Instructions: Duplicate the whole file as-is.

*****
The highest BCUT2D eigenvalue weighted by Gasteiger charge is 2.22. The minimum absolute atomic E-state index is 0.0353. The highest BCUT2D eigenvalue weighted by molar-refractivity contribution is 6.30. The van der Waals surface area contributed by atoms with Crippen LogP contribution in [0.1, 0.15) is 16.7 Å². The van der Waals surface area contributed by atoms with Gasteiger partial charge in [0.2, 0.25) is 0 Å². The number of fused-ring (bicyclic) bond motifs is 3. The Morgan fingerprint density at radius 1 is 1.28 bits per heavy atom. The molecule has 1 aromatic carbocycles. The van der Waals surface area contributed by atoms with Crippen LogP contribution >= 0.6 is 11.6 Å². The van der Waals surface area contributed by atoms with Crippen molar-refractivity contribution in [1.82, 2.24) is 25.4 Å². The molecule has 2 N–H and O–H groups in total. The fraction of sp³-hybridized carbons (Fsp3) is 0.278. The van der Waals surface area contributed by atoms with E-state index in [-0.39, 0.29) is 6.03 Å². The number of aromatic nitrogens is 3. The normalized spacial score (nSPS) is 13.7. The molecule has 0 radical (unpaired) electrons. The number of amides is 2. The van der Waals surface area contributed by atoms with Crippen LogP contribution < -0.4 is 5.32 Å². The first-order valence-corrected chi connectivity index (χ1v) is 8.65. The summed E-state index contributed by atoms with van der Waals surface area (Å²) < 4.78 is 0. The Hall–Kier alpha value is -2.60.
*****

The highest BCUT2D eigenvalue weighted by Gasteiger charge is 2.22. The minimum absolute atomic E-state index is 0.0353. The highest BCUT2D eigenvalue weighted by molar-refractivity contribution is 6.30. The van der Waals surface area contributed by atoms with Crippen LogP contribution in [0.1, 0.15) is 16.7 Å². The van der Waals surface area contributed by atoms with Gasteiger partial charge in [0.2, 0.25) is 0 Å². The number of fused-ring (bicyclic) bond motifs is 3. The Morgan fingerprint density at radius 1 is 1.28 bits per heavy atom. The molecule has 1 aromatic carbocycles. The van der Waals surface area contributed by atoms with Crippen LogP contribution >= 0.6 is 11.6 Å². The van der Waals surface area contributed by atoms with Crippen molar-refractivity contribution in [1.82, 2.24) is 25.4 Å². The molecule has 2 N–H and O–H groups in total. The fraction of sp³-hybridized carbons (Fsp3) is 0.278. The van der Waals surface area contributed by atoms with E-state index in [-0.39, 0.29) is 6.03 Å². The number of aromatic nitrogens is 3. The normalized spacial score (nSPS) is 13.7. The molecule has 0 radical (unpaired) electrons. The number of amides is 2. The van der Waals surface area contributed by atoms with Crippen LogP contribution < -0.4 is 5.32 Å². The first-order valence-corrected chi connectivity index (χ1v) is 8.65. The summed E-state index contributed by atoms with van der Waals surface area (Å²) < 4.78 is 0. The Hall–Kier alpha value is -2.60.